By Rebecca A. Hunt, Ph.D.
Occasionally, writers get something wrong. In my October 2023 column I mistakenly gave credit for assisting Mother Cabrini to the wrong man. Instead of Michael Notary, it should have been Frank Damascio. And the house that I said belonged to Michael Notary was the Frank Damascio house, which was the home used by Mother Cabrini. I want to thank Father Blaine Burkey, the archivist for the Capuchin Brothers in North Denver, and my friend and fellow historian Phil Goodstein for catching my error.
This month I am going to tell a story about how one man’s dream had an enormous impact on generations of Denver boys. And about how a building can have many meanings when adapted and reused.
In 1890, John and Emma Olinger, with their son George, opened their first mortuary at Fifteenth and Platte Streets in Denver. In 1908, at 2600 Sixteenth Place, they built what the Colorado Funeral Directors Association called “the first building built as a mortuary in the Rocky Mountain Region.” The lower building at Boulder Street and Sixteenth housed the offices, the viewing rooms and chapel. The upper building was the crematorium and the embalming rooms. This was the finest mortuary in Denver, with a broad range of services. When he died in 1917, Buffalo Bill Cody’s body was reared for his final repose on Lookout Mountain.
By the 1930s, after 40 years of service, George retired and turned operations over to his daughter Gwendolyn Van Derbur, her husband, Francis, and their partner Joseph Bona. Over time, the new owners bought out many rival undertaking firms as well as developing their own cemeteries along the Front Range. Later they sold out to S.C.I. of Houston, Texas.
Running a mortuary was not George Olinger’s only passion. In the 1910s, he had an idea. He organized a baseball team in the Highlands neighborhood with the idea that he could use it as a way of introducing boys to principles and ethics that would turn out good and productive men. In 1916, he named the group the Highlander Boys. This referred back to the Highland identity of the neighborhood. Soon he introduced military-style uniforms paid for by his business.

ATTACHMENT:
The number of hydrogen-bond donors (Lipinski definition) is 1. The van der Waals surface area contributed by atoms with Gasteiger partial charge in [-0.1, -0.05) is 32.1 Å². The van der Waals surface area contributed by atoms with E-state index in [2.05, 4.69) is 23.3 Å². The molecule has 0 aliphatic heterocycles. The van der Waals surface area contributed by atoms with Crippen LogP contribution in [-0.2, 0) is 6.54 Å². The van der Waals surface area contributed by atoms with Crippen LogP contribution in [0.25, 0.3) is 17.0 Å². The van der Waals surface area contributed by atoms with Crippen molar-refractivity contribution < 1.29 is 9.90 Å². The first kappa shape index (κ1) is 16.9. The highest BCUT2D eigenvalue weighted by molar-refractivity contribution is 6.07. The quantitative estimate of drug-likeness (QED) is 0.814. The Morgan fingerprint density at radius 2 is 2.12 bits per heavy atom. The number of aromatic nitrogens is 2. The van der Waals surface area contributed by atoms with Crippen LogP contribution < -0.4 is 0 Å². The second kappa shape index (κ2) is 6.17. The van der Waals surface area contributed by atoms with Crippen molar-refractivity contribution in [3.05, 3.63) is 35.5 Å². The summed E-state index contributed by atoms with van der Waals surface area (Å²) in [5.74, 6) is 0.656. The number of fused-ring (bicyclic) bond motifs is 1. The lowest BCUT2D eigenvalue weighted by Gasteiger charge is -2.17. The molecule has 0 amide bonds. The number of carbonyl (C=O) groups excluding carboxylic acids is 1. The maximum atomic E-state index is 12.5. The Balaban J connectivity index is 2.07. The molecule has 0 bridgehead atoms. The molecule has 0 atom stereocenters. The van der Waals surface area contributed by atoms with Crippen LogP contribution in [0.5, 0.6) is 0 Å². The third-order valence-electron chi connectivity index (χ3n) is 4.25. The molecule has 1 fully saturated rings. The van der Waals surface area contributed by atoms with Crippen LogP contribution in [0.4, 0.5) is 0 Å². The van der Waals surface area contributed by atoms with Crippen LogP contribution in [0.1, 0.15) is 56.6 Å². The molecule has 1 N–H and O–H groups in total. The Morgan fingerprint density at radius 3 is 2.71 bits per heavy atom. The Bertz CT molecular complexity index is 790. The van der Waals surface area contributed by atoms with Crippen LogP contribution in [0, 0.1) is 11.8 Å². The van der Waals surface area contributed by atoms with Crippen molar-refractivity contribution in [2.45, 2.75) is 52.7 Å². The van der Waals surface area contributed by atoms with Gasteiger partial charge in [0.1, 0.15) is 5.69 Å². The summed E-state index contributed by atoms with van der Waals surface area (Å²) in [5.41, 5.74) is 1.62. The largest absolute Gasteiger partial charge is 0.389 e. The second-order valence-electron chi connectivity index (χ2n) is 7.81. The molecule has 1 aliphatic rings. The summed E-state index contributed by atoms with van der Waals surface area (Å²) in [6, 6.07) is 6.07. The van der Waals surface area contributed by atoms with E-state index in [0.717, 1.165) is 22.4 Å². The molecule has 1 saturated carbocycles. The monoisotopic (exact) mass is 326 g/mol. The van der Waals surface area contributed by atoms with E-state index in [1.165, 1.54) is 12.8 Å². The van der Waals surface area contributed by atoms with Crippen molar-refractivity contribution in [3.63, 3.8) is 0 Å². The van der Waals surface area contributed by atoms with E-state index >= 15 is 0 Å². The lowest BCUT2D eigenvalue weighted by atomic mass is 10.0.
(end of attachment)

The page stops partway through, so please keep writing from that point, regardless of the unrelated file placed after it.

Youths joined when they were 9 years old, and through their later childhood and adolescence learned to be patriotic and to have good spiritual and ethical underpinnings. Olinger emphasized physical activity as an essential part of the program. Overall, the organization used a military structure as a way of instilling skills and good qualities in the youth. They had military drill, but also a band.
In 1916, after George recruited the first 50 Highlander Boys, he created a nonprofit and moved the organization to the area of Fourth and Speer in central Denver. They built their first building there. But in the 1920s they found that they had difficulty recruiting because of the Great Depression, and the group shut down in 1933.
Another man, Rev. David Bayless, restarted the Highlanders in 1936. They built a clubhouse at 300 Logan St. (site of the current Channel 9 building). By 1938 there were 12,000 boys involved in the group’s activities. Olinger served on the board until his death.
A New Era
Beginning in the 1960s, the Highlanders struggled to find their way in an evolving world. It faced arguments that it was militarist, sexist and elitist. It went co-ed and recruited heavily in ethnic neighborhoods. By 1976, when the organization shut its doors, it had served more than 100,000 boys (and girls) in the metro area through music, military and sports activities. George Olinger’s good idea helped create multiple generations of good citizens.
In the 1990s, the former mortuary buildings in Lower Highland moved into the next stage of their existence. Denver developers Paul Tamburello and Stephanie Garcia purchased the Olinger buildings to create a restaurant district on the northwest side. Lola and Vita were two of the eateries in the Olinger building. Tamburello also built Little Man Ice Cream in the yard between the upper and lower buildings. Eventually the upper building housed a restaurant called Linger, using the old Olinger roof sign (without the O) to mark the eatery’s location. The remainder of the building now houses trendy shops. Tamburello has turned the plaza between the upper and lower buildings into a public space that hosts live music and family oriented events. The place formerly focused on the end of life has become a center for community gatherings.
For more information on George Olinger and the Highlanders go to the Highlander Boys website at http://highlanderboys.org/index.htm.
Dr. Rebecca A. Hunt has been a resident of North Denver since 1993. She worked in museums and then taught museum studies and Colorado, Denver, women’s and immigration history at the University of Colorado Denver until she retired in 2020.